Built by Orbital Sciences and equipped with U.S., German and Italian science instruments, Dawn is headed out into the solar system on a reconnaissance mission to visit a massive asteroid and a "dwarf planet" believed to harbor water.

Picking up a gravity sling-shot from Mars in February 2009 to bend its trajectory, Dawn will venture into the asteroid belt to rendezvous with Vesta in August 2011 and orbit around the rocky body for nine months. Then it will break away from that asteroid and travel further to the small world called Ceres and also orbit that tantalizing object beginning in February 2015.

"Dawn will be history's first mission to go out into the solar system, orbit and explore a distant body, and then go on to a totally different celestial body and explore that one," Patel said. "To do all that you need a spacecraft with a lot under the hood."

Dawn's ion thrusters, derived from the engine successfully demonstrated on NASA's Deep Space 1 technology pathfinder craft, enables the unprecedented science project to be attempted.

"In the end it is about the science," said Patel. "What we find when Dawn gets to Vesta and Ceres will re-write the history books on the beginning of our solar system. But how we get there is almost as remarkable, 1.8 billion miles to Vesta, months flying around it performing science adjusting our orbits as we go. Then we travel another billion miles to Ceres where we do it all over again. That is a lot to ask of a beam of blue light."

"It really is the key to why we can undertake such an ambitious and potentially rewarding journey in which we're going to be visiting some of the last unexplored worlds in the inner solar system," said Marc Rayman, Dawn project systems engineer. "The ion propulsion system is 10 times more efficient than conventional propulsion, so it allows us to undertake missions that are really far beyond the capability of conventional systems.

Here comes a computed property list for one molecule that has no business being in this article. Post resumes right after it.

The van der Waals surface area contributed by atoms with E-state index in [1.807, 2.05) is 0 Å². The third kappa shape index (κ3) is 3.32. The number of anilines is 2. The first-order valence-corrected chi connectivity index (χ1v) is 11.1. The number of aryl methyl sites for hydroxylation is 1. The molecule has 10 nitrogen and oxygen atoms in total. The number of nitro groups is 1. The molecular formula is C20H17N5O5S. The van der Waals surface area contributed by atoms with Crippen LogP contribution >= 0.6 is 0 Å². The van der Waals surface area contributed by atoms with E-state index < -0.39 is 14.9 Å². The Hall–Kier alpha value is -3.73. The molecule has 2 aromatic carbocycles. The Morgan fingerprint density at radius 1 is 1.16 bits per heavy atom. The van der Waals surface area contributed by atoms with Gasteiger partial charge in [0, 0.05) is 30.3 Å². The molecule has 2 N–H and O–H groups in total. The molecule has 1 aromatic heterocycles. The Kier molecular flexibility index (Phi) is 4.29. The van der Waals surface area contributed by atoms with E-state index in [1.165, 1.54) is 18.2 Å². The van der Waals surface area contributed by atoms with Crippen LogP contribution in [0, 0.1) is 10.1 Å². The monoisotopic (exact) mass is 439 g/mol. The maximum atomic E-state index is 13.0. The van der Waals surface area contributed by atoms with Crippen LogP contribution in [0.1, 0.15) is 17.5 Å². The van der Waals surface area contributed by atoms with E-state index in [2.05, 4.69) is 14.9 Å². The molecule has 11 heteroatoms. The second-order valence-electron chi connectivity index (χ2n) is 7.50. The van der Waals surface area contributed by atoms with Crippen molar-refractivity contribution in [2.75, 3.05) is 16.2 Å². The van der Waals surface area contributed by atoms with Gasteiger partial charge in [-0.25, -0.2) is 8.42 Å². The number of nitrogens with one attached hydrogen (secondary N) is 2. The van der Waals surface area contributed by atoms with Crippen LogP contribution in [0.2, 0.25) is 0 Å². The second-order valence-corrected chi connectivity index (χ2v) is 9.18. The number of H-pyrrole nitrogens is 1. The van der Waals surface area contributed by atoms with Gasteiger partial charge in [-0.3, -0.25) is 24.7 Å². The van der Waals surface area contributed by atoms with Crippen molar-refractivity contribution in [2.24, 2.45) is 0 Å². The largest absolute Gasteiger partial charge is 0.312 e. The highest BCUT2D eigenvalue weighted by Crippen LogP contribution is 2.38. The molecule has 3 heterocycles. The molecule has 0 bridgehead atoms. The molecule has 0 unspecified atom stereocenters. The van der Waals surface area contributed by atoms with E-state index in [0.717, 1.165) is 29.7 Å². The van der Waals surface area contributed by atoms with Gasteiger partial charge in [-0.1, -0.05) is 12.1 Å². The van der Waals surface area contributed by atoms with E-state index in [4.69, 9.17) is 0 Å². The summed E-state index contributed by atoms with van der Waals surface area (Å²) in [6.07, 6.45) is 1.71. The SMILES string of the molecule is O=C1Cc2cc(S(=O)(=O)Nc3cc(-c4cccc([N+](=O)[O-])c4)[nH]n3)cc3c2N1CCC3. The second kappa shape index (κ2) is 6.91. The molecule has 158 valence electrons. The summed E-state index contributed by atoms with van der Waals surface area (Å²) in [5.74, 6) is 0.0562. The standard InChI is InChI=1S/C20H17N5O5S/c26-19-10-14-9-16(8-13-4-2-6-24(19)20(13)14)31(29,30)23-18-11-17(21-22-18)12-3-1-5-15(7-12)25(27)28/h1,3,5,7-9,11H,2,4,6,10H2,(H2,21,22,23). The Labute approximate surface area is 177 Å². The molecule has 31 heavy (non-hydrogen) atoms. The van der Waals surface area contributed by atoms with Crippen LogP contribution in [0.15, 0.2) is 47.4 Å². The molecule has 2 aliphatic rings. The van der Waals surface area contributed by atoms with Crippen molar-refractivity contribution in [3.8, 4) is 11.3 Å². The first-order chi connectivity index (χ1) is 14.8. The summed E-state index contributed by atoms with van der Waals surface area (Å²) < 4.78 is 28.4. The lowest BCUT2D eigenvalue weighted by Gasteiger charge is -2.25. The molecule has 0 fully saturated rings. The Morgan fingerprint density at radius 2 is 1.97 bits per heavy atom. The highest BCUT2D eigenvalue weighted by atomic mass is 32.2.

"It works by ionizing, or giving an electric charge, to atoms of xenon gas and then it uses a high voltage to shoot these ions through this metal grid at very high speed, up to almost 90,000 miles per hour. And the action of the ions leaving the thruster causes a reaction that pushes the spacecraft in the other direction. ... It really does emit this cool, blue glow like in the science fiction movies."

An artist's concept of the Dawn mission. Credit: NASA
Dawn's ion propulsion system has many remarkable traits, but producing quick bursts of speed is not one of them. In fact, it would take Dawn four days to accelerate from zero to 60 mph. The thrusters will fire continuously for days, weeks and even months, accumulating over 2,000 days of operations during the eight-year mission and allow the whisper-like thrust to gradually build over time to generate high speeds.

"Hold a piece of notebook paper in your hand. The weight of that paper pushing against your hand is the same as the thrust provided by one of Dawn's ion engines -- at full throttle I might add," said John Brophy, Dawn's ion propulsion systems manager. "If you had an ion engine firing here on Earth, it would not be able to push a skateboard across a sidewalk!"

"Ultimately we can achieve fantastically high speed," Rayman said. "Over the course of its mission, Dawn will change its own speed by the same amount as the entire Delta 2-Heavy launch vehicle with its nine solid motors, it's first stage, plus its second stage, plus its third stage. It's what I like to call 'acceleration with patience.'"